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Guest Opinion | Jason Lyon: The Housing Crisis Demands Innovative Solutions, But We Must Consider Unintended Consequences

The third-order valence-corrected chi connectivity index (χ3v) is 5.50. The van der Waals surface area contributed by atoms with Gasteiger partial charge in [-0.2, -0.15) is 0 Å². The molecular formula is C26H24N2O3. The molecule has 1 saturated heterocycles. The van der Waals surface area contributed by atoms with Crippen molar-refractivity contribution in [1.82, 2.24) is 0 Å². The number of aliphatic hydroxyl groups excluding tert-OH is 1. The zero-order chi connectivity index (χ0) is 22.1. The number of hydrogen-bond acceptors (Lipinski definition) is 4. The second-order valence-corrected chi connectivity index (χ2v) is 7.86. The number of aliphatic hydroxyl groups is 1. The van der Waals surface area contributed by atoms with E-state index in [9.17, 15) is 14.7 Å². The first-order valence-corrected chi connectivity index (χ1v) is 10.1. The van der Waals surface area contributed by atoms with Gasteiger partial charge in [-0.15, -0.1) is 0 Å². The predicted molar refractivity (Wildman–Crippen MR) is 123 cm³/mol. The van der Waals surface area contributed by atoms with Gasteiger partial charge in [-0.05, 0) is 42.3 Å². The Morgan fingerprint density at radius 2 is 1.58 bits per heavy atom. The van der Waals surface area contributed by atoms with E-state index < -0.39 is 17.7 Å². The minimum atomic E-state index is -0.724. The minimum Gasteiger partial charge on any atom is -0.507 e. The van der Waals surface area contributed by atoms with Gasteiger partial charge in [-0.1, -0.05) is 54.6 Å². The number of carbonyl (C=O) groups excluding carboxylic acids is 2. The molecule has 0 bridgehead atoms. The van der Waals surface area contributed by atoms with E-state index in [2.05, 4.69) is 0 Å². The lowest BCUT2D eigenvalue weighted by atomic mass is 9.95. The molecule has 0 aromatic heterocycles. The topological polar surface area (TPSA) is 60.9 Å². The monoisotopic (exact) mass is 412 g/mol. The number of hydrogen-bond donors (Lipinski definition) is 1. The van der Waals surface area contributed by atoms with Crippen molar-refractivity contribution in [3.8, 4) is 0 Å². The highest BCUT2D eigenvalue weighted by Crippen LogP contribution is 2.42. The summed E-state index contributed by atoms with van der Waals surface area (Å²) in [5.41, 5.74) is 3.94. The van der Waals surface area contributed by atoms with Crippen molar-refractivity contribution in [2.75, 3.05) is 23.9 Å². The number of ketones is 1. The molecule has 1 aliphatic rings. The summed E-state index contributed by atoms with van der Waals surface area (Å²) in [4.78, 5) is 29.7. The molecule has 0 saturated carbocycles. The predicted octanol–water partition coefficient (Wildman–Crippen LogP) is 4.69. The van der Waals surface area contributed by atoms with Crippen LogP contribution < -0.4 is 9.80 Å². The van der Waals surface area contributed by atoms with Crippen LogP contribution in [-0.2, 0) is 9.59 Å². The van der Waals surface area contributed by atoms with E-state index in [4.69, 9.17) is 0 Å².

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Free.Get all the latest Pasadena news, more than 10 fresh stories daily, 7 days a week at 7 a.m. Subscribe STAFF REPORT First Heatwave Expected Next Week Name (required)  Mail (required) (not be published)  Website  California’s housing crisis is a complex problem requiring thoughtful and innovative solutions. So far, our representatives in Sacramento have failed to deliver. The legislature’s answer to the housing problem has amounted to a ham-handed effort to rezone every city in the state for multifamily housing. This myopic quick-fix has encroached on local control of our community and undermined years of painstaking city planning. Pasadena ought to demand more. Our housing solutions have to be multifaceted and interdimensional, taking account of the social, environmental, and economic consequences of our choices. We cannot solve one problem only to create another.One creative proposal being floated at both the state and local levels is to allow affordable housing on religious institution properties. When the idea first came before the Pasadena Planning Commission last year, I was inspired by the passion of the measure’s proponents and impressed with their out-of-the-box thinking. This is a great example of taking what we have and making the best use of it, marrying religious institutions’ mission of helping others with the community’s need for available land to build affordable units.At the same time, we have to consider the special limitations on government to regulate the activities of religious institutions. The First Amendment prevents governmental entities, including state and local authorities, from making any “law respecting an establishment of religion, or prohibiting the free exercise thereof.” The contours of the Free Exercise Clause have evolved over time and continue to be subject to a great deal of litigation. Before adopting by-right development of affordable housing on religious institution properties, we have to account for the constitutional limitations on the government’s ability to regulate church-owned properties.One particularly heated current First Amendment debate is the extent to which religious institutions are permitted to discriminate against lesbian, gay, bisexual, and transgender persons. Although the State of California prohibits housing discrimination on the basis of LGBT+ identity, it remains an open question whether the State has the power to enforce those statutes against religious institutions.Until recently, the U. S. Supreme Court held that a state could enforce a “neutral law of general applicability” even if that law had the incidental effect of burdening the free exercise of religion. A 2018 case, however, seemed to shift away from that principle. In Masterpiece Cakeshop, Ltd. v. Colorado Civil Rights Commission, the Supreme Court held that a state commission improperly enforced Colorado’s non-discrimination law against a baker who refused to provide a wedding cake for a same-sex couple. The Court stopped short of declaring that a state can never enforce such laws against religious adherents, but it found that special consideration must be given to religious objections even if the law is facially neutral and applicable to all.Then, last fall, a U. S. district court in Los Angeles dismissed a lawsuit against Pasadena’s Fuller Seminary, finding that Fuller is entitled to deny housing and admission to students on the basis of sexual orientation. The case is likely to end up before the Supreme Court. For now, the takeaway is that it is far from clear whether a state or local government can prohibit a religious institution from denying housing to LGBT+ persons.That uncertainty must give us pause before creating a special zone for church-owned housing.Another concern is the federal Religious Land Use and Institutionalized Persons Act of 2000, which prohibits local zoning authorities from “substantially burdening” the exercise of religion through land use regulations. Religious institutions have used the law to challenge seemingly routine land use decisions It is not far-fetched to imagine that Pasadena could find itself defending a religious discrimination suit for, say, making a discretionary decision to limit the height of a church’s planned residential development.California’s churches, mosques, and synagogues offer tantalizing opportunities to open up valuable land for the construction of affordable housing. With dialogue and collaboration between our elected representatives, stakeholders, and communities of faith, this could be one solution that works for all Californians. But we cannot create zones of lawful discrimination against a group of our neighbors who already experience housing instability at disproportionate rates. We also cannot create pockets of land that are beyond the reach of the local planning authority.One option may be to assist religious institutions that wish to develop affordable housing in transferring ownership of the affected parcel to a non-profit holding company with an expressly non-religious purpose. Other possibilities will likely present themselves as we continue the conversation.In the meantime, we must move with caution and not rush to solve one pressing problem only to create equally unacceptable downstream consequences.Jason Lyon is a commercial litigation attorney at Hahn & Hahn LLP and a member of Pasadena’s Planning Commission. 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